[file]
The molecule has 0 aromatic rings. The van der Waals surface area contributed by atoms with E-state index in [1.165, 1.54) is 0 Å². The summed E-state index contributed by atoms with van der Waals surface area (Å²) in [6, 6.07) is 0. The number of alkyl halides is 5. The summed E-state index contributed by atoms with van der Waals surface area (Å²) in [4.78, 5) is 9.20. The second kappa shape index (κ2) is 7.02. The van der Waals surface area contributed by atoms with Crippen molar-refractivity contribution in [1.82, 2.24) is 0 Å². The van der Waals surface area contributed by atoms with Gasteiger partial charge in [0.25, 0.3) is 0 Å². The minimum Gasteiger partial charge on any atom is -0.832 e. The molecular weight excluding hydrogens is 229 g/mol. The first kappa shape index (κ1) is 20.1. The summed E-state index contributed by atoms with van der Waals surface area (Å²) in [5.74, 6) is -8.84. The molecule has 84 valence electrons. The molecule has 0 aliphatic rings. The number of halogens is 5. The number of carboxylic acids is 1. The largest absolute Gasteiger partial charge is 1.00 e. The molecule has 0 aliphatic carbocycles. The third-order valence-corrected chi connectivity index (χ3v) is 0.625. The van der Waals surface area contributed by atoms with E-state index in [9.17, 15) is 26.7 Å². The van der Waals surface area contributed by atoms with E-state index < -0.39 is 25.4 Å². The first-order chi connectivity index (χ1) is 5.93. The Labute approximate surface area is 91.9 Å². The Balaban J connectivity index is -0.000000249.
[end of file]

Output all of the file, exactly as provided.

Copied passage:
The molecule has 0 aromatic rings. The van der Waals surface area contributed by atoms with E-state index in [1.165, 1.54) is 0 Å². The summed E-state index contributed by atoms with van der Waals surface area (Å²) in [6, 6.07) is 0. The number of alkyl halides is 5. The summed E-state index contributed by atoms with van der Waals surface area (Å²) in [4.78, 5) is 9.20. The second kappa shape index (κ2) is 7.02. The van der Waals surface area contributed by atoms with Crippen molar-refractivity contribution in [1.82, 2.24) is 0 Å². The van der Waals surface area contributed by atoms with Gasteiger partial charge in [0.25, 0.3) is 0 Å². The minimum Gasteiger partial charge on any atom is -0.832 e. The molecular weight excluding hydrogens is 229 g/mol. The first kappa shape index (κ1) is 20.1. The summed E-state index contributed by atoms with van der Waals surface area (Å²) in [5.74, 6) is -8.84. The molecule has 84 valence electrons. The molecule has 0 aliphatic rings. The number of halogens is 5. The number of carboxylic acids is 1. The largest absolute Gasteiger partial charge is 1.00 e. The molecule has 0 aliphatic carbocycles. The third-order valence-corrected chi connectivity index (χ3v) is 0.625. The van der Waals surface area contributed by atoms with E-state index in [9.17, 15) is 26.7 Å². The van der Waals surface area contributed by atoms with E-state index < -0.39 is 25.4 Å². The first-order chi connectivity index (χ1) is 5.93. The Labute approximate surface area is 91.9 Å². The Balaban J connectivity index is -0.000000249.